In any event, the Burgan first heard the Bergechief's fog signal at 8:22; the Bergechief first heard the Burgan's fog signal at 8:23 or 8:24, and it was estimated to come from about a mile away at three to four points off the Bergechief's starboard bow.

As the Bergechief was losing steerageway her engines were given a kick ahead at dead slow for what the master describes as a very brief period of time, perhaps five or ten seconds. This was at 8:26. About the same time the Bergechief heard a short signal blast, followed by a normal fog signal from the Burgan. The trial judge was unable to determine whether the kick ahead came before or after the short blast. At 8:27 the Burgan altered her course hard right to starboard under dead slow. Thus from a course more or less head to head the Burgan started to cross the Bergechief's bow.

The exchange of fog signals soon made it apparent that a collision was imminent and at 8:29 Bergechief went full speed astern. Bergan went half speed astern at 8:29 1/2 and full speed astern at 8:30. The collision occurred at 8:31. Further details appear in the findings and opinion below.

We agree with Judge Levet that the faults of the Burgan are "sufficiently patent to require no discussion." [170 F.Supp. at page 898]. Her speed was grossly excessive. Upon hearing the signal of an approaching vessel ahead, whose position, course and speed were not precisely known, she should have stopped her engines and navigated with caution. Art. 16, 33 U.S.C.A. § 192, applicable to Inland Waters; Anglo-Saxon Petroleum Co. v. United States, 2 Cir., 1955, 224 F.2d 86; Johnston-Warren Lines v. United States, 2 Cir., 1952, 196 F.2d 689. The conceded erasures and changes in her ship's records are most damaging, especially on the issue of her speed. Her blind alteration of course hard right to starboard, on a mere guess that she might thus avoid collision was clearly a fault, and it was also a fault to give a port to port passing signal, if that is what she did, as Art. 18, Rule IX, 33 U.S.C.A. § 203, applicable to Inland Waters, prohibits the sounding of any signal other than a fog signal when vessels are not in sight of each other. Such a breach of the rules is bound to cause confusion and increase the probability of a collision. Moreover, if her radar was being properly operated by a competent man, it is difficult to understand how she was permitted to barge ahead into such a dangerous situation. In any event, we hold that the mere use of radar does not justify a failure to obey the rules of navigation generally applicable. Radar is an additional safeguard, and a failure to use it may constitute negligence, as we shall see, but a master who relies on radar alone and disregards any or all other precautions and requirements, statutory or otherwise, does so at his own risk. The Miguel de Larrinaga [1956] 2 Lloyd's List L.R. 530, 538; The Chusan [1955] 2 Lloyd's List L.R. 685, 695; The Prins Alexander [1954] 1 Lloyd's List L.R. 281, 290, aff'd [1955] 2 Lloyd's List L.R. 1; Gratsos v. The Baranof [1953] Can.Exch. 74, 81, 1953 A.M.C. 393, 400. See also International Convention for the Safety of Life at Sea, 1948, reprinted in 1953 A.M.C. 1, 83; H.R.Rep.No. 2969, 84th Cong., 2d Sess. 10 (1957). Indeed, it is surprising how many collisions continue to occur despite the fact that both vessels are equipped with and are operating radar. We have already had occasion to comment on the fact that by giving a false sense of security radar, when not properly used may "increase the chances of collision." Polarus Steamship Co. v. The T/S Sandefjord, 2 Cir., 1956, 236 F.2d 270, 271.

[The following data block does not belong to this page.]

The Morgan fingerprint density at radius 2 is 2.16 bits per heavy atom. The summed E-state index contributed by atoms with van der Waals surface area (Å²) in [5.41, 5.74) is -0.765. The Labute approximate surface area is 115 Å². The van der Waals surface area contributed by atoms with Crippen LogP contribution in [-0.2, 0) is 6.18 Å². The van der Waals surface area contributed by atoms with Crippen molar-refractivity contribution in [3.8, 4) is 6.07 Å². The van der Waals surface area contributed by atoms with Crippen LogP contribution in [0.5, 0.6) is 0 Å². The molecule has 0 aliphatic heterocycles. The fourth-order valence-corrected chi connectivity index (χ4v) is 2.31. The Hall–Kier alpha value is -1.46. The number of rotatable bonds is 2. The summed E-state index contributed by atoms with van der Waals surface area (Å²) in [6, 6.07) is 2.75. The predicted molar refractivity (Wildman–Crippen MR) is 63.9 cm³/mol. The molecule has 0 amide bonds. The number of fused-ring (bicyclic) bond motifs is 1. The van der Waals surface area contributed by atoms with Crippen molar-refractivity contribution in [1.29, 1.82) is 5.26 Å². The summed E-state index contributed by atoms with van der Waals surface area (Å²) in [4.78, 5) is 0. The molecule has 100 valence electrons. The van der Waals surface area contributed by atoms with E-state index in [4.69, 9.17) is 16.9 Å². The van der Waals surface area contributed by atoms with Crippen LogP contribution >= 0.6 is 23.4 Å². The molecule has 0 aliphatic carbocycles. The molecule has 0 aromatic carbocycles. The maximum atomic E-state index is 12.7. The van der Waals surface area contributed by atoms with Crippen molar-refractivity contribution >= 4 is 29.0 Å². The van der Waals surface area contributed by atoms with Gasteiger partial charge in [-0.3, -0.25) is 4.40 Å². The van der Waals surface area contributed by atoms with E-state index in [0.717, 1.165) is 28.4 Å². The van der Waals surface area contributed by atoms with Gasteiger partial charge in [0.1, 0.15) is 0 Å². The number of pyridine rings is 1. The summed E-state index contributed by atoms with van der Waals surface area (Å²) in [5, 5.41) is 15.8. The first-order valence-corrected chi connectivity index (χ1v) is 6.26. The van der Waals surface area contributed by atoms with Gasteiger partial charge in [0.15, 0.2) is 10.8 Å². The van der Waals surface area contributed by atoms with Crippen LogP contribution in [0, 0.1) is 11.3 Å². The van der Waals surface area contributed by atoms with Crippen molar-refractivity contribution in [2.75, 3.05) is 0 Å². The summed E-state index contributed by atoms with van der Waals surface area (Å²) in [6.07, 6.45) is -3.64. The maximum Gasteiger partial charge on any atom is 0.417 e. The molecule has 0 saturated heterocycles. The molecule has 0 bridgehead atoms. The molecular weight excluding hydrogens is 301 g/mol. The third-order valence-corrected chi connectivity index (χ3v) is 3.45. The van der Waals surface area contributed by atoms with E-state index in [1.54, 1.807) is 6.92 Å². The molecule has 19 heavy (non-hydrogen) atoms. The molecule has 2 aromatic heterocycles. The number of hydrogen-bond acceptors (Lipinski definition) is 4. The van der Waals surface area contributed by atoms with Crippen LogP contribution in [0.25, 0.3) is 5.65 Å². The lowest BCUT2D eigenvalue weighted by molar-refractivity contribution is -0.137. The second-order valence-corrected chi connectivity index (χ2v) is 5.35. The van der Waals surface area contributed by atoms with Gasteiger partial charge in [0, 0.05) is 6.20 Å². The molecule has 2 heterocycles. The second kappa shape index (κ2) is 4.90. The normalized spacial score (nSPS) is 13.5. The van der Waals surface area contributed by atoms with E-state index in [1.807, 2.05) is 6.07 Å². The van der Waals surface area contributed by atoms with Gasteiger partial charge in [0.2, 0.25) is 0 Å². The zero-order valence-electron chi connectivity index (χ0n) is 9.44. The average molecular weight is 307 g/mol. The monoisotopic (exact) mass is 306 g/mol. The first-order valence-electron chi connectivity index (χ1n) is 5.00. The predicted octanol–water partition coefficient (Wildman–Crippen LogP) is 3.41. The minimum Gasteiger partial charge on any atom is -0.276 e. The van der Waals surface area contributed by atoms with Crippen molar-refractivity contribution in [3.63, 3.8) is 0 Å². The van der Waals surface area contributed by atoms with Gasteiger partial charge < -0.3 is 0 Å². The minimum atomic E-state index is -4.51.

The faults attributed to the Bergechief by the trial judge ...